What is the reason why the birth rate has fallen by nearly one-third since 2010 in Finland, which has adopted family-friendly policies?

Finland's birth rate, which has attracted attention due to its rising birth rate, increasing proportion of women in the labor force, and support measures for parents, has fallen to nearly one-third of what it was in 2010 as of 2024. Anna Rotkirch, Research Director at the Population Research Institute of the Finnish Family Federation, explained why no results were achieved.

Birth rates are falling in the Nordics. Are family-friendly policies no longer enough?


The trend of declining birth rates has been confirmed all over the world, and even in India, which is known for its population growth, the birth rate has fallen below the theoretical population replacement level and has begun to decline.

In Finland, there is a system called `` Neuvola '' which supports the growth and development of children and the mental and physical health of families, and an ``Early Childhood Education and Care (ECEC) '' system which provides child allowances and pre-school education. Although there are many support measures for children and their parents, such as child support programs, the birth rate is still declining significantly.

According to a survey by Rotkirch et al., less than 1 in 20 Finns born in the late 1970s and 1980s answered that they did not want to have children at the age of 25; For those born in the early 1990s, this rate rose to nearly one in four.

In the past, in most societies, there was a value that ``having children is necessary for becoming an adult,'' but as of 2024, this has changed to ``children are people who already have everything else.'' Mr. Rotkirch points out that the value system seems to be replacing that of ``something owned by people.''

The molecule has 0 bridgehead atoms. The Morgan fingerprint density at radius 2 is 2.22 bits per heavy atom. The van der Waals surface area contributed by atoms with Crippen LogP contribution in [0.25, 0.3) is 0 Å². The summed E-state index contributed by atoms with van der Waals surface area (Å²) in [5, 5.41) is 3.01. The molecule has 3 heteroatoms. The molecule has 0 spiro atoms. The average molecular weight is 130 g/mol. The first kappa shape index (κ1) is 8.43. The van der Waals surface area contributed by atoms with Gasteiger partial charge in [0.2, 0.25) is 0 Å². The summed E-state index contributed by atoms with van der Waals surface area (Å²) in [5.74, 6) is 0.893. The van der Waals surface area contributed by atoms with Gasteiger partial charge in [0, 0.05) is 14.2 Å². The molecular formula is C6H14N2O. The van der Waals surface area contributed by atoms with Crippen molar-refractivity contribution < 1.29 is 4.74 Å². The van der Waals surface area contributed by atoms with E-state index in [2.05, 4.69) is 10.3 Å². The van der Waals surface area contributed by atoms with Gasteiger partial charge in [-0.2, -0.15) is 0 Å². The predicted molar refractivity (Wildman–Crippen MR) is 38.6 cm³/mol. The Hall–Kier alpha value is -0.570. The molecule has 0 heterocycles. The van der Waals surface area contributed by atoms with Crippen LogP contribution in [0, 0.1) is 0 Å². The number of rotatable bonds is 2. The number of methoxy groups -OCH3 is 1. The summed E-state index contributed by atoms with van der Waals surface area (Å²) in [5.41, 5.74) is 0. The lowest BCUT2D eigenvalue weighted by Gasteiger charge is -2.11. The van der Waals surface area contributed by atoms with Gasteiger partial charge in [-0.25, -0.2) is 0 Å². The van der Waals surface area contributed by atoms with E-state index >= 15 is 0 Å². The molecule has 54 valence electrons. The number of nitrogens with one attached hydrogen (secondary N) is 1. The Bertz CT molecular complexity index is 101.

In other words, what used to be thought of as ``giving birth to a child in order to solidify the foundation of one's livelihood'' is now changing to the idea that ``one can only have a child once one has solidified the foundation of one's livelihood.'' That seems to be the case.

According to Rotkirch, the decline in birth rates is not due to economic conditions or family policies, but to cultural and psychological factors. Therefore, although Finland's family support policy may have had an effect on families with children, it seems that it has not led to the original purpose of increasing the birth rate.

However, there are many young people who want to have children but have not had them, and these people have the opinion that they are busy with so many things to do, They are being forced to choose between taking a job, securing free time, and building a career.

As for what the government can do to address this issue, Rotkirch said: 'Better jobs, more affordable housing, clear signals that people who take parental leave won't face discrimination in the workplace. There are many things that can be done, such as issuing a message.'

'Governments should not be telling young people to have children for the sake of the economy,' Rotkirch said. 'Instead, they should be sending messages that reassure them about their future.' But he also respected the choice not to have children, saying that many people could be perfectly happy without becoming parents.

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